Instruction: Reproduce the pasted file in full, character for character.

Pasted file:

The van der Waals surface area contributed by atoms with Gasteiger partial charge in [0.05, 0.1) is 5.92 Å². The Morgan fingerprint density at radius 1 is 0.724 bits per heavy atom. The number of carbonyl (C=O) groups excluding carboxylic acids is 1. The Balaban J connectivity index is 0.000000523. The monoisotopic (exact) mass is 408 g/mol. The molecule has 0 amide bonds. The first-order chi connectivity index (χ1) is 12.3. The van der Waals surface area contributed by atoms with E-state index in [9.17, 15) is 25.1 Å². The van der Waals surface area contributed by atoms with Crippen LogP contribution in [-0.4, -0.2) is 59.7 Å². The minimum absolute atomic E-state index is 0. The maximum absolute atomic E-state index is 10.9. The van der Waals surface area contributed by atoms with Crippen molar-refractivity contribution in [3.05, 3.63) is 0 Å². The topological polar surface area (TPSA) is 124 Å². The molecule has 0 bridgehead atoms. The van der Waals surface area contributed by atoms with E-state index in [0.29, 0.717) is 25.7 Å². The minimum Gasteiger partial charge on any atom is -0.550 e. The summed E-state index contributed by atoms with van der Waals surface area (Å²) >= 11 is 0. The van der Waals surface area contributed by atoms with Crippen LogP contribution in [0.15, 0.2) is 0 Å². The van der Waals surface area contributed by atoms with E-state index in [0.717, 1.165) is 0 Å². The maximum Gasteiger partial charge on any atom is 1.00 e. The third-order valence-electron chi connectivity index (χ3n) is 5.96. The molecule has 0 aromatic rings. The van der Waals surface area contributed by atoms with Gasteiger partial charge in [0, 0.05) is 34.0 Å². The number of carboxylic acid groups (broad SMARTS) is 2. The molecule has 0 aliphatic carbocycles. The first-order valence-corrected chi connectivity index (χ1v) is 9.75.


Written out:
The van der Waals surface area contributed by atoms with Gasteiger partial charge in [0.05, 0.1) is 5.92 Å². The Morgan fingerprint density at radius 1 is 0.724 bits per heavy atom. The number of carbonyl (C=O) groups excluding carboxylic acids is 1. The Balaban J connectivity index is 0.000000523. The monoisotopic (exact) mass is 408 g/mol. The molecule has 0 amide bonds. The first-order chi connectivity index (χ1) is 12.3. The van der Waals surface area contributed by atoms with E-state index in [9.17, 15) is 25.1 Å². The van der Waals surface area contributed by atoms with Crippen LogP contribution in [-0.4, -0.2) is 59.7 Å². The minimum absolute atomic E-state index is 0. The maximum absolute atomic E-state index is 10.9. The van der Waals surface area contributed by atoms with Crippen molar-refractivity contribution in [3.05, 3.63) is 0 Å². The topological polar surface area (TPSA) is 124 Å². The molecule has 0 bridgehead atoms. The van der Waals surface area contributed by atoms with E-state index in [0.29, 0.717) is 25.7 Å². The minimum Gasteiger partial charge on any atom is -0.550 e. The summed E-state index contributed by atoms with van der Waals surface area (Å²) >= 11 is 0. The van der Waals surface area contributed by atoms with Crippen LogP contribution in [0.15, 0.2) is 0 Å². The van der Waals surface area contributed by atoms with E-state index in [0.717, 1.165) is 0 Å². The maximum Gasteiger partial charge on any atom is 1.00 e. The third-order valence-electron chi connectivity index (χ3n) is 5.96. The molecule has 0 aromatic rings. The van der Waals surface area contributed by atoms with Gasteiger partial charge in [0, 0.05) is 34.0 Å². The number of carboxylic acid groups (broad SMARTS) is 2. The molecule has 0 aliphatic carbocycles. The first-order valence-corrected chi connectivity index (χ1v) is 9.75.